Hainer: "Absolutely. The fight against discrimination is anchored in our DNA, and it has to be. In our Jewish president Kurt Landauer and his predecessor Angelo Knorr, who was arrested because of his homosexuality, we had two formative figures in our club history who were persecuted and stigmatised. When Viviane just said that we generally talk more about issues like racism in Germany, in my opinion it's also related to our past. That's important, because we all have a responsibility to ensure that the crimes of the Nazi era are not repeated. That has to be in people's daily consciousness. That's where we as FC Bayern also see ourselves as having a responsibility." Chaimowicz: What goals are you striving for with "Reds against Racism"?
Hainer: "We want to create an attitude whereby many aspects that Ms Danquah just mentioned become even more a part of people's consciousness - for us at the club, for our fans and in society as a whole. Ostracism must not be tolerated."
Danquah: "Solidarity in society is very important. For people to stand up and say: 'It can't go on like this!' That's why it's important to adopt a stance. Since FC Bayern enjoys a lot of attention all over the world, it sends a very strong signal if it uses its resources for this issue. In accordance with the message: 'We are united as a club against racism!' At the same time, it's also necessary to look inwards: How can we optimise our structures, what can we do to tackle racism inside the club as well? We should take a two-pronged approach: The external and internal effects are not mutually exclusive." Hainer: "That's a very interesting point you raise. Unfortunately, we also had this issue on our campus. That's why I'm firmly convinced that you have to keep a close eye on things and not take everything for granted. It must be about motivating people so that their attitude comes intrinsically from them. No one is immune to the possibility of something happening. We have to deal with this discourse permanently."
Hainer: "We have to be even more precise about the values we stand for as a club - also internally. I'm looking at myself in that respect. We can still optimise many things. In the meantime, we've distributed a code of conduct for our coaches that clearly expresses our values. We've also worked on a number of things, including workshops on racism with external consultants - and that's why we're very interested in your advice, Ms Danquah. We want to integrate this attitude in our organisation so that it works by itself, because it can't be imposed from above. Everybody has to have their own sensor, so that they stand up when something happens and say: 'That's not right, what you just said or did, you're contradicting my deepest convictions.'" Chaimowicz: Serge Gnabry, how does it feel when your own club is so dedicated to confronting the issue of racism, what goes through your mind?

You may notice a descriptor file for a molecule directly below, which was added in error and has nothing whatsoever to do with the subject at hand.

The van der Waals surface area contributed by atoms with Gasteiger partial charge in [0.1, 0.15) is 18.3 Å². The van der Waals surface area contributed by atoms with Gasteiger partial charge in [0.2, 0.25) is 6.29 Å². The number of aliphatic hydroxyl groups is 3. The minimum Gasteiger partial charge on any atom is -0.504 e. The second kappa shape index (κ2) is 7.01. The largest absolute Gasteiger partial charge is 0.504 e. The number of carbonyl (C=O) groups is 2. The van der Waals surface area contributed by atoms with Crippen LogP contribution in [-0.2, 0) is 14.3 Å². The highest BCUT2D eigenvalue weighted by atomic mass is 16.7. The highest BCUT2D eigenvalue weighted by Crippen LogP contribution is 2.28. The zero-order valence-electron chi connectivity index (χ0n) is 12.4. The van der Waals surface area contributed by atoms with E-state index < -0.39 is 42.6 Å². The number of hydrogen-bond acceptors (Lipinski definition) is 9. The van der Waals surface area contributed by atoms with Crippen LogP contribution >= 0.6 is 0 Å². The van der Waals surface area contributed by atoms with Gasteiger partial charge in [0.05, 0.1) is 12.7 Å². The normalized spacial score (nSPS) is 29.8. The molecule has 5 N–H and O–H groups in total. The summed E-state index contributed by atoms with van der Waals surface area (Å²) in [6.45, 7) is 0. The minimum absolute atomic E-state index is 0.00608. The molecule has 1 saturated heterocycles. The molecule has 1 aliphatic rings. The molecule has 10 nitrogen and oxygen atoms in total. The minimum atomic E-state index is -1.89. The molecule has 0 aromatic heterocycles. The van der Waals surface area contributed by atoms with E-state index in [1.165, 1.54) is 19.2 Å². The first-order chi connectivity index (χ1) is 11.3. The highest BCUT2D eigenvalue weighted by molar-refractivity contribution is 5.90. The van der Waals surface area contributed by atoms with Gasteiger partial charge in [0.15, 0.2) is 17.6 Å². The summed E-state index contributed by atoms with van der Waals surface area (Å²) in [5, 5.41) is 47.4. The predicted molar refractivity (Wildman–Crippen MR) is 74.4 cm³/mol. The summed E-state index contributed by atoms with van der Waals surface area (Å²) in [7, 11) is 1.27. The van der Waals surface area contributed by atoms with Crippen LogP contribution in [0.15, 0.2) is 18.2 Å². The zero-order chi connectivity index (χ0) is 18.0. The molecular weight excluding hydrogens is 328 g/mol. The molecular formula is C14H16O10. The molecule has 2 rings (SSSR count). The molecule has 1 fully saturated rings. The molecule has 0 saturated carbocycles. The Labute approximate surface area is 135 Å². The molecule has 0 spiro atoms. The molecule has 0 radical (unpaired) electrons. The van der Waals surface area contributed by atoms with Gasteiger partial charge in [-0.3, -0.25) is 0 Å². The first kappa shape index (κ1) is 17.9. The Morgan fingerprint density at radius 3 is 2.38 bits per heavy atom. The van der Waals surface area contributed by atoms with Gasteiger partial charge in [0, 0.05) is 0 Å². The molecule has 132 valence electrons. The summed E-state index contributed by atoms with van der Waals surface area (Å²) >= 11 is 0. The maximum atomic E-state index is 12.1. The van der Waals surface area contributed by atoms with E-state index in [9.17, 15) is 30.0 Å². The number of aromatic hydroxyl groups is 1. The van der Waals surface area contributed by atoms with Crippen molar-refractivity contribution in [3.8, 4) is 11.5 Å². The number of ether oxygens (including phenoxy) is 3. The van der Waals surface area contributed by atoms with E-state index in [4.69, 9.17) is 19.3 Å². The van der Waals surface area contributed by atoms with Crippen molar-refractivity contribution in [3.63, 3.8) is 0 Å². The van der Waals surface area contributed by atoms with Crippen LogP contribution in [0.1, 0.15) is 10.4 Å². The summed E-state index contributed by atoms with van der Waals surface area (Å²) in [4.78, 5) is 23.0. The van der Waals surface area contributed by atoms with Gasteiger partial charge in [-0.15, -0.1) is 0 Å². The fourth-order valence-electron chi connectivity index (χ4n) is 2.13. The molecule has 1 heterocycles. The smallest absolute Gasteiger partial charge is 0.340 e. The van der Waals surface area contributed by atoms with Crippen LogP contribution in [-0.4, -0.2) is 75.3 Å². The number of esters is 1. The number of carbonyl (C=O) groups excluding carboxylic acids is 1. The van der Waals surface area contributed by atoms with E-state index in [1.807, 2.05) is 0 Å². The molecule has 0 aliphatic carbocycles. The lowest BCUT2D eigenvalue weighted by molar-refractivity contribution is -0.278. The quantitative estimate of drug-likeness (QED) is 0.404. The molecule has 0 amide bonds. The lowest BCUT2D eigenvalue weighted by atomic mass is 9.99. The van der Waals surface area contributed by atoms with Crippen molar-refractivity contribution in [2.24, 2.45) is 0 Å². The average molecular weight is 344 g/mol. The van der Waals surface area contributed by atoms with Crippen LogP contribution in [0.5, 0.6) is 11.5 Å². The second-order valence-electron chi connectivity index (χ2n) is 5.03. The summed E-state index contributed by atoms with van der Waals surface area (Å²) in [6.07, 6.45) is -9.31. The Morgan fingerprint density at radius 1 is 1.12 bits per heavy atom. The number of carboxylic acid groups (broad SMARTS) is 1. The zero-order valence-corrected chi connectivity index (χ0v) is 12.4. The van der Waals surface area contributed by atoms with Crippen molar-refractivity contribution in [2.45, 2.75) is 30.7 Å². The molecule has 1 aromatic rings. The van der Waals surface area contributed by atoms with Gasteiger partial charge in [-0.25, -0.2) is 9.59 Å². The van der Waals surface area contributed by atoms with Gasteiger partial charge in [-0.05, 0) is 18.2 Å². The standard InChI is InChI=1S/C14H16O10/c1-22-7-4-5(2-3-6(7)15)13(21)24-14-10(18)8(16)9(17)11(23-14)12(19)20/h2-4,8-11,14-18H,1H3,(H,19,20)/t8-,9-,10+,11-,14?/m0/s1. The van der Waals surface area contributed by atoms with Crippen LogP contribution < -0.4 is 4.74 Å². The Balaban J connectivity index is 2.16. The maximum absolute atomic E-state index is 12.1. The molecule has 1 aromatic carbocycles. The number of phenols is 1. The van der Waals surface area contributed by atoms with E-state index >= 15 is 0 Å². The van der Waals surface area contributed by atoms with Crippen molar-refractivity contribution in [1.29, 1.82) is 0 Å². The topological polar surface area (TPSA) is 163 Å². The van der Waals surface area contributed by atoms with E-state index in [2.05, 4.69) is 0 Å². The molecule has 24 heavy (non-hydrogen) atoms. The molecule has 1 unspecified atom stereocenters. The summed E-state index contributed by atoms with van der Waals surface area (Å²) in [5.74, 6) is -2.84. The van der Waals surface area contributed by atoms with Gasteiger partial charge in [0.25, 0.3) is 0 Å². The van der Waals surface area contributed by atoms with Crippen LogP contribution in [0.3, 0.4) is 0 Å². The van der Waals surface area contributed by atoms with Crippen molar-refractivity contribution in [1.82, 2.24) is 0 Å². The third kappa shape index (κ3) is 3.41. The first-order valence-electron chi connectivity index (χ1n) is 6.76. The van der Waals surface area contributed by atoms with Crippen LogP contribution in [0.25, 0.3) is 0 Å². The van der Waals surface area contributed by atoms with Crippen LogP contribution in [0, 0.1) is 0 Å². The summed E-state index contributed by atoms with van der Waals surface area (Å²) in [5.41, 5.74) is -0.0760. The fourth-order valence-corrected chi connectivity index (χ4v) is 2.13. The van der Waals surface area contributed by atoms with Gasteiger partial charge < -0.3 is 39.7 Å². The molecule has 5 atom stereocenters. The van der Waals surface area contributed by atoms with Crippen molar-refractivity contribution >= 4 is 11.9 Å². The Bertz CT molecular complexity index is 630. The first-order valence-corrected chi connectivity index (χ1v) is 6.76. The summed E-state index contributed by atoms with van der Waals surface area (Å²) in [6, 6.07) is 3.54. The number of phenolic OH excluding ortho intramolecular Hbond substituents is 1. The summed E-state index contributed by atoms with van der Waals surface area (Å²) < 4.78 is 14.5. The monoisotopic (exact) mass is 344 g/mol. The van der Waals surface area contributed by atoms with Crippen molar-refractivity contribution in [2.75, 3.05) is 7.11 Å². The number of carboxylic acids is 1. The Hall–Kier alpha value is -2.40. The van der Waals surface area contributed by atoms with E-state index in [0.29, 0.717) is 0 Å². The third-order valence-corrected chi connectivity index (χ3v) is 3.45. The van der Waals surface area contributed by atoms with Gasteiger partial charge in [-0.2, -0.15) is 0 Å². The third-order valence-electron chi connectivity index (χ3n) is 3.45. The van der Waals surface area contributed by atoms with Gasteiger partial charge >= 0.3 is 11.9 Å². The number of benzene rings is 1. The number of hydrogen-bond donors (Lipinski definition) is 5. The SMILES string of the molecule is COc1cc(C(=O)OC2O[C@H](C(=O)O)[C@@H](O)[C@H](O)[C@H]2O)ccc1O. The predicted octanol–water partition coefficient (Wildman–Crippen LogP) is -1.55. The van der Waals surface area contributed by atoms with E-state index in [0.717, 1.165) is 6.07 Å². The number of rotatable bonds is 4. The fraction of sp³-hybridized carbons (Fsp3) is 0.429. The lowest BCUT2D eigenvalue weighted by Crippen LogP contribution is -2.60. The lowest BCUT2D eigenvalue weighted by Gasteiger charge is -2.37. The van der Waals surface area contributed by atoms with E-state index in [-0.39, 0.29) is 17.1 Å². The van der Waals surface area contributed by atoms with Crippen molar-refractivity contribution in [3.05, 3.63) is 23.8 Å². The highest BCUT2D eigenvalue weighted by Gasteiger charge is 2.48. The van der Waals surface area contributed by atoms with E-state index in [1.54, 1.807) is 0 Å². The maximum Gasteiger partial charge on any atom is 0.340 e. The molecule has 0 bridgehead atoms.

Gnabry: "I see it as a very nice sign when your own club champions diversity like that. In our dressing room we have players from lots of different cultures, we stick together no matter where someone comes from. The way FC Bayern, with its entire structure and all its employees, is leading the way with 'Reds against Racism' gives me a good feeling. I think it's nice and important that the club wants to raise awareness on this issue."
Hainer: "Yes, definitely. In fact, it's already been prepared. It's important to us that we don't give discrimination a millimetre of leeway, which is why we've drawn up a comprehensive and detailed wording in our statute commission that is absolutely and utterly directed against racism. I hope and am confident that this passage will be adopted by our members at the next Annual General Meeting. I think it's important that we draw attention to this issue with 'Reds against Racism' – that's why we want to consistently fill this initiative with content and take the next steps overall as a club in this matter. It's about never losing sight of racism. We are resolutely determined to continue confronting this issue."
The full interview can be read (in German) in the March issue of the FC Bayern members' magazine ' 51' .
Sascha Chaimowicz, broadcaster and author, was born in Munich in 1984. After completing his studies at the German School of Journalism, he first worked for the magazine "NEON". In 2016, he moved to "Zeit Magazin", where he has been editor-in-chief since 2020.
Jennifer Danquah is conducting research and completing her doctorate at the interface of adult education and the critique of racism at the University of Würzburg. In addition, the 27-year-old offers seminars and workshops critical of racism.
As part of International Weeks Against Racism, FC Bayerns want to further develop the content of its 'Reds against Racism' campaign.
Click here for information on the Reds against Racism campaign: